BEIJING -- The first thing you see when passing through baggage claim at the airport here is Starbucks. The next thing is Kentucky Fried Chicken. They are signs of how for decades now China has embraced Western culture, and how the decision for a Communist Party to eagerly welcome a market economy has transformed the lifestyle of generations.
But if Frappuccinos and three-piece meals somewhat define how China wants to be associated with the West, a different American export has captivated the nation's imagination to mythical levels.
China is crazy about basketball, so much that many here believe playing the game makes you taller, which is too bad the same can't be said for sitting and typing a column.
"It is important to learn from other countries when they are the best at something," said Wang Jian, a 33-year-old fan from Beijing. "You watch. You learn. You get better as a nation.
"China, you know, has a large population."
Wang might be a king of understatement, but you can't minimize these numbers: An estimated 300 million play basketball here, or about 22 percent of the inhabitants.
They weren't all inside Wukesong Indoor Stadium late Sunday night, but you couldn't tell from a standing-room-only flock of 18,000 that cheered out-of-bounds plays with passion usually reserved for game-winning shots from halfcourt.
You couldn't tell from the hundreds who didn't get in but showed up and crammed hallways anyway, from the heated exchanges between security guards and those spectators pushing against barriers hoping the mere desire to see NBA stars -- theirs and mostly ours -- would prove an insurmountable force.
You couldn't tell from the policeman who helped restrain the locked-out fans during timeouts, only to have them run into the arena when play resumed.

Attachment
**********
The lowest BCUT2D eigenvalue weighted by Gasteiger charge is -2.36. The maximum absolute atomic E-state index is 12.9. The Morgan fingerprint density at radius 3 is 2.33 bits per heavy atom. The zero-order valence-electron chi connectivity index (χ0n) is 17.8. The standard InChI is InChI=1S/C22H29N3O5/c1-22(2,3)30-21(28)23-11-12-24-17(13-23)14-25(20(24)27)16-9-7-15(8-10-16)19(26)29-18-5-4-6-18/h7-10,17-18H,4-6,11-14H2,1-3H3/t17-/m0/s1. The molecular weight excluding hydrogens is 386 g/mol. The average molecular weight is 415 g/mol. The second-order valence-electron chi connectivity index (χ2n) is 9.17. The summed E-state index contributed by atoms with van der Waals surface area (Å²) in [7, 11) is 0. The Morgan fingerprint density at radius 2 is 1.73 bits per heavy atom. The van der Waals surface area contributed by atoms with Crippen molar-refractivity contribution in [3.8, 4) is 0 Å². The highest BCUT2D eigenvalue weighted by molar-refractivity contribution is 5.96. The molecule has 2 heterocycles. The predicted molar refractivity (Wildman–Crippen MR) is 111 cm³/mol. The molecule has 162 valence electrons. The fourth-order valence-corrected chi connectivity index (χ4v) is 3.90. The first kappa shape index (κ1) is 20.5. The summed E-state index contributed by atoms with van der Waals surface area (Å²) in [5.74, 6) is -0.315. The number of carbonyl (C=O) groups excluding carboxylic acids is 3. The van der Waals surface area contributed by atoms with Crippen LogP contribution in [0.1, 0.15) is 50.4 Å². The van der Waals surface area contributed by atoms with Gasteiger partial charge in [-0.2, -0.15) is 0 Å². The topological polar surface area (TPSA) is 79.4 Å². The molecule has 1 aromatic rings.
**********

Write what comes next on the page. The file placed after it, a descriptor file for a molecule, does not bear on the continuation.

It wasn't by accident that Team USA opened its quest for Olympic gold against the host nation. Nor was it a surprise more than a billion people worldwide were expected to watch a game the Americans won 101-70, because they are still far superior at every phase, and the fact that in a country of 1.3 billion, the Chinese still haven't found anyone who can shoot.
This is a story of one nation's incredible craving to improve and a sport's most powerful brand happily accepting the role as adviser with benefits. The NBA generates about $3 billion in annual revenue, and more than 10 percent comes from overseas. The largest contributor: China, which has more than 20,000 stores selling NBA merchandise.
The largest reason: Yao Ming.
Basketball came to China in the 1890s at the hands of American missionaries, but was more a single grain in a large rice bowl until the 7-foot-6-inch Yao sprouted into an NBA force. Now, the Chinese talk of their next generation of stars, and the NBA is smart to capitalize.
What's not to make a perfect marriage?
China has too big a pool of players to draw from and resources to invest for it to take as long as Europe did in catching up to the NBA on a semi-regular competitive level. So as China becomes more legitimate, the NBA benefits from it.
That is what an agreement called Bridge to China represents, a partnership that would help the league expand its already vast business base here while making stars like Kobe Bryant (who already might be more popular than Yao in these parts) and LeBron James even more glamorous in the eyes of jersey-buying fans. This is what a game such as Sunday's can do for the relationship.
Pretty much everything.
"A treasure for me," Yao said of facing the Americans on his soil. "Hopefully this will mean more (Chinese) will play the game."
More than 300 million. It's not impossible. Those small yellow stars on China's flag aren't symbolic for a starting five, but it's getting more and more to that kind of fanatical appeal for basketball. Soccer and table tennis are still more popular, but you get one guess as to what kind of court sits in the middle of The Forbidden City, on the grounds of such a treasured place in Chinese history.
"You know," Chinese coach Jonas Kazlauskas said after Sunday's defeat, "China shows a lot of love in big games. But when going against NBA (players), you can see every (difference). Those guys are heroes for some of our players. This makes things very difficult.
"To tell the truth, it's difficult to expect to beat this team at this level with what we have now in China."
It won't always be that way.
The numbers, and passion, suggest it can only get better. It's the Western way.
Ed Graney can be reached at 383-4618 or firstname.lastname@example.org.